Network Security Principles and Practices: Secure LAN switching

This book excerpt offers steps you can take to make Layer 2 environments and switches more secure, including permit lists, protocol filtering and VLANs.

Network Security Principles and Practices

Secure LAN Switching

This excerpt is reprinted with permission from Cisco Press. For more information or to order the book, visit the Cisco Press Web site.

This chapter covers the following key topics:

  • General Switch and Layer 2 Security—This section discusses some of the basic steps you can take to make Layer 2 environments and switches more secure.
  • Port Security—This section discusses how to restrict access on a port basis.
  • IP Permit Lists—This section talks about using IP permit lists to restrict access to the switch for administrative purposes.
  • Protocol Filtering and Controlling LAN Floods—This section talks about controlling floods on LANs.
  • Private VLANs on Catalyst 6000—This section deals with setting up private VLANs on Catalyst 6000 switches to provide Layer 2 isolation to connected devices.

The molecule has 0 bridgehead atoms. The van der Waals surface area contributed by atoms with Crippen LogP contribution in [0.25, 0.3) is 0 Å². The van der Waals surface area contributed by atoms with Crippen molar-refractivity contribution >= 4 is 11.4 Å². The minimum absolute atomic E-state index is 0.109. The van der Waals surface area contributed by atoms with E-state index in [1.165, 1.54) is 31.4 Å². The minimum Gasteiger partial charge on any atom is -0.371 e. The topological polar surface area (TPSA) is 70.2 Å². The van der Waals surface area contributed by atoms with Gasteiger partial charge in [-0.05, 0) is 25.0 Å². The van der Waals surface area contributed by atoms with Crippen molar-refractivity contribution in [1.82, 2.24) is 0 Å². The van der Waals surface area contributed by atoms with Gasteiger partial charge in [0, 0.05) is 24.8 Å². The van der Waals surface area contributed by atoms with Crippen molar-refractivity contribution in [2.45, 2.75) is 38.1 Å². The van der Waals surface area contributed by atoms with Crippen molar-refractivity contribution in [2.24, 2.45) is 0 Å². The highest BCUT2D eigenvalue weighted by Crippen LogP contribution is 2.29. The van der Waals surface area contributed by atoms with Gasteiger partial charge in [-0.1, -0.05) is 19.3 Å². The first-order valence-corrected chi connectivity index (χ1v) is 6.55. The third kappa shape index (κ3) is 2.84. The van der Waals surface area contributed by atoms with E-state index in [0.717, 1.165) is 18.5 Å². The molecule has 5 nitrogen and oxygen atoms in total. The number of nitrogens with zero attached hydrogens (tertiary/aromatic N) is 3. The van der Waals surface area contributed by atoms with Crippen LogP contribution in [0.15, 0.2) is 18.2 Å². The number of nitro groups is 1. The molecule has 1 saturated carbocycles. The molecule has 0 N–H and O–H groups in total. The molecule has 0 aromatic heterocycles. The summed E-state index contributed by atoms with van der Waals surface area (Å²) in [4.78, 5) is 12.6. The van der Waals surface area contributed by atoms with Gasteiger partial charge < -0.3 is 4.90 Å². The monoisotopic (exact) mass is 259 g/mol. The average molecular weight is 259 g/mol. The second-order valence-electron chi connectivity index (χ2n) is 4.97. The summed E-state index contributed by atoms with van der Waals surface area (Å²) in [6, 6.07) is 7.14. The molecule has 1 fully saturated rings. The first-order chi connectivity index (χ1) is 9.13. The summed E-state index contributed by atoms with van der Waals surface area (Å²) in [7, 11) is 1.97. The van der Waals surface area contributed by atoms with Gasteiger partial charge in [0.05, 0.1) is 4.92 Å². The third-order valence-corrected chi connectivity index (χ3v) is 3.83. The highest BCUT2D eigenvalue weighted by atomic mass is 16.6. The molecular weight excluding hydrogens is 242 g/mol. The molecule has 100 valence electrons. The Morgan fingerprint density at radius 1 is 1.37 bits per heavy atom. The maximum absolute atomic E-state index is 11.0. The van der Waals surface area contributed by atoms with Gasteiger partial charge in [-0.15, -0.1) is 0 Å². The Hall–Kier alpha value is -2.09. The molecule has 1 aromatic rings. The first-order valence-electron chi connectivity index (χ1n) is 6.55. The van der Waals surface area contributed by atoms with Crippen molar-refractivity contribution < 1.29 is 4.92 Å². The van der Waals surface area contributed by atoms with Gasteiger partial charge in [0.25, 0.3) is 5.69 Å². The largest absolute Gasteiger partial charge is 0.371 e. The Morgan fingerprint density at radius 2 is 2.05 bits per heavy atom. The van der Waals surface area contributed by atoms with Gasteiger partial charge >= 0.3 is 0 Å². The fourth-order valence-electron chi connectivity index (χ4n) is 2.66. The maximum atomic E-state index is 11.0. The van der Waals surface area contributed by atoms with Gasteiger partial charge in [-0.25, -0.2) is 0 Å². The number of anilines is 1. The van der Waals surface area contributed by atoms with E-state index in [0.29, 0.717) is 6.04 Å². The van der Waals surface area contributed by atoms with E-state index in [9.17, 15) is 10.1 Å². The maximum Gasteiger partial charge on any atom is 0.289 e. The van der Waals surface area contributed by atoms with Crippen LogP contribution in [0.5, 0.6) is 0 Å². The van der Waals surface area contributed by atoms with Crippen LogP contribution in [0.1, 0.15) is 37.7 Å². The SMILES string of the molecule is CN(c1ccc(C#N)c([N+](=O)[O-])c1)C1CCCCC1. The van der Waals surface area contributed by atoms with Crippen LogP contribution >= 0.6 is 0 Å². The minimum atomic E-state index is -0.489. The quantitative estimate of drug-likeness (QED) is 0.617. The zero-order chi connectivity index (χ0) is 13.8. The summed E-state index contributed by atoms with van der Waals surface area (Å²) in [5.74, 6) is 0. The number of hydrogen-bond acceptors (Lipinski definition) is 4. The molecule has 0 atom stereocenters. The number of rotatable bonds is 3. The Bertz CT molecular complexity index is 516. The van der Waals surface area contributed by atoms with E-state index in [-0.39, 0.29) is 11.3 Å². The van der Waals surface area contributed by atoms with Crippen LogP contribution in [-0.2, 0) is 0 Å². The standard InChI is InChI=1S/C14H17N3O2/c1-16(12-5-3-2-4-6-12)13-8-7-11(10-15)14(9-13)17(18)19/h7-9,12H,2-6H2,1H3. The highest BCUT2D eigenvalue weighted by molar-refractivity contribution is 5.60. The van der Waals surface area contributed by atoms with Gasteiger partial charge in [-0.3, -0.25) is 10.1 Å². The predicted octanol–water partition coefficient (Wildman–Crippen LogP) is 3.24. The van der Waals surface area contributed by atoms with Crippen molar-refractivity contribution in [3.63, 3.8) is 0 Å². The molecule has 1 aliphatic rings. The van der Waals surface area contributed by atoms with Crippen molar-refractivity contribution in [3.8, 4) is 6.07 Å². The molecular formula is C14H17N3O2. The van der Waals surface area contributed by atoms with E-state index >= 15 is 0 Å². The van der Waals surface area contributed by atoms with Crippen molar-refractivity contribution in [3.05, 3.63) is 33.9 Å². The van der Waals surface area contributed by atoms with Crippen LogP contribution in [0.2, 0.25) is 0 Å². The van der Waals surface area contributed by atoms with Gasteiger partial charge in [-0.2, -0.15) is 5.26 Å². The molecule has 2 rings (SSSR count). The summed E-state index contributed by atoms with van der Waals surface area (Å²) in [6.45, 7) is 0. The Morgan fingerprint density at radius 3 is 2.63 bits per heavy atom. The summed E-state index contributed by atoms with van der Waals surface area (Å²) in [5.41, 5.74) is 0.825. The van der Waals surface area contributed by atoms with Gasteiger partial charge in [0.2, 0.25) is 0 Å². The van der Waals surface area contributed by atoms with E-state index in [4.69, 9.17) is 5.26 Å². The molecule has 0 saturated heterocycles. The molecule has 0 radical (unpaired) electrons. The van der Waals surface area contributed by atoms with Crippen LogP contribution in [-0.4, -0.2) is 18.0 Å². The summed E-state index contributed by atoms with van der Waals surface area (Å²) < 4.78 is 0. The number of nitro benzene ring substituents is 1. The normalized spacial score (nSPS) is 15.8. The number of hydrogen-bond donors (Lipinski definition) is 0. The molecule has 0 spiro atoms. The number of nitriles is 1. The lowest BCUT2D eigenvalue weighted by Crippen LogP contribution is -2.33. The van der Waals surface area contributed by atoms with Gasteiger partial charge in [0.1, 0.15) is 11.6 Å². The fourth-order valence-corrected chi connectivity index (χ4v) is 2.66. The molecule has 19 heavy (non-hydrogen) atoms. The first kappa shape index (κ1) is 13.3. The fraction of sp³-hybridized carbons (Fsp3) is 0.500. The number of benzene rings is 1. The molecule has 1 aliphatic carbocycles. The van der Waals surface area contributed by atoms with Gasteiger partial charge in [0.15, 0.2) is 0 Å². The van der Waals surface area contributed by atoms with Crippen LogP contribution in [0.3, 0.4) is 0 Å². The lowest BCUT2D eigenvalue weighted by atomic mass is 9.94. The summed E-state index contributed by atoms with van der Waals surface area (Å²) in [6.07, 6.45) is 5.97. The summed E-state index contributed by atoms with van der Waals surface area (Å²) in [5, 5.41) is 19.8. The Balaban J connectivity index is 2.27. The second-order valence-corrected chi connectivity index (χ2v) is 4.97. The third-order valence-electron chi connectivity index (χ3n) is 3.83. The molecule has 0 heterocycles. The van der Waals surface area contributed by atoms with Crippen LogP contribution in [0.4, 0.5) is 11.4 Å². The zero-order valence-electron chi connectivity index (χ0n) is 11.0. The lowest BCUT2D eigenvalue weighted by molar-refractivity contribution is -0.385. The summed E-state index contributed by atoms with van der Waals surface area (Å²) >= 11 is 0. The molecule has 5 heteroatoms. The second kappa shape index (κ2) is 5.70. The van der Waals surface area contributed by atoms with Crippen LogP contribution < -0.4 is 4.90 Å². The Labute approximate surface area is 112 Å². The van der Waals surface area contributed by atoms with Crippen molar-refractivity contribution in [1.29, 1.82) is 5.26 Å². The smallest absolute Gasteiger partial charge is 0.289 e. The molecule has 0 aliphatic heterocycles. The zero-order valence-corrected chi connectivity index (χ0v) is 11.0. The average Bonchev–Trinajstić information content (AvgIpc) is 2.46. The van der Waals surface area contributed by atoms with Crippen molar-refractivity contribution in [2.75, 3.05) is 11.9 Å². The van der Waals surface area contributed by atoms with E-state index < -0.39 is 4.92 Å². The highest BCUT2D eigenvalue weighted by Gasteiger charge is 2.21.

• Port Authentication and Access Control Using the IEEE 802.1x Standard—This section talks about how the 802.1x protocol can be used to improve security in a switched environment by providing access control on devices attaching to various ports.

In order to provide comprehensive security on a network, it is important take the concept of security to the last step and ensure that the Layer 2 devices such as the switches that manage the LANs are also operating in a secure manner.

This chapter focuses on the Cisco Catalyst 5000/5500 series switches. We will discuss private VLANs in the context of the 6000 series switches. Generally, similar concepts can be implemented in other types of switches (such as the 1900, 2900, 3000, and 4000 series switches) as well.

Security on the LAN is important because some security threats can be initiated on Layer 2 rather than at Layer 3 and above. An example of one such attack is one in which a compromised server on a DMZ LAN is used to connect to another server on the same segment despite access control lists on the firewall connected on the DMZ. Because the connection occurs at Layer 2, without suitable measures to restrict traffic on this layer, this type of access attempt cannot be blocked.

This chapter is posted in full as a pdf file. To continue reading, click here.

This was last published in February 2003

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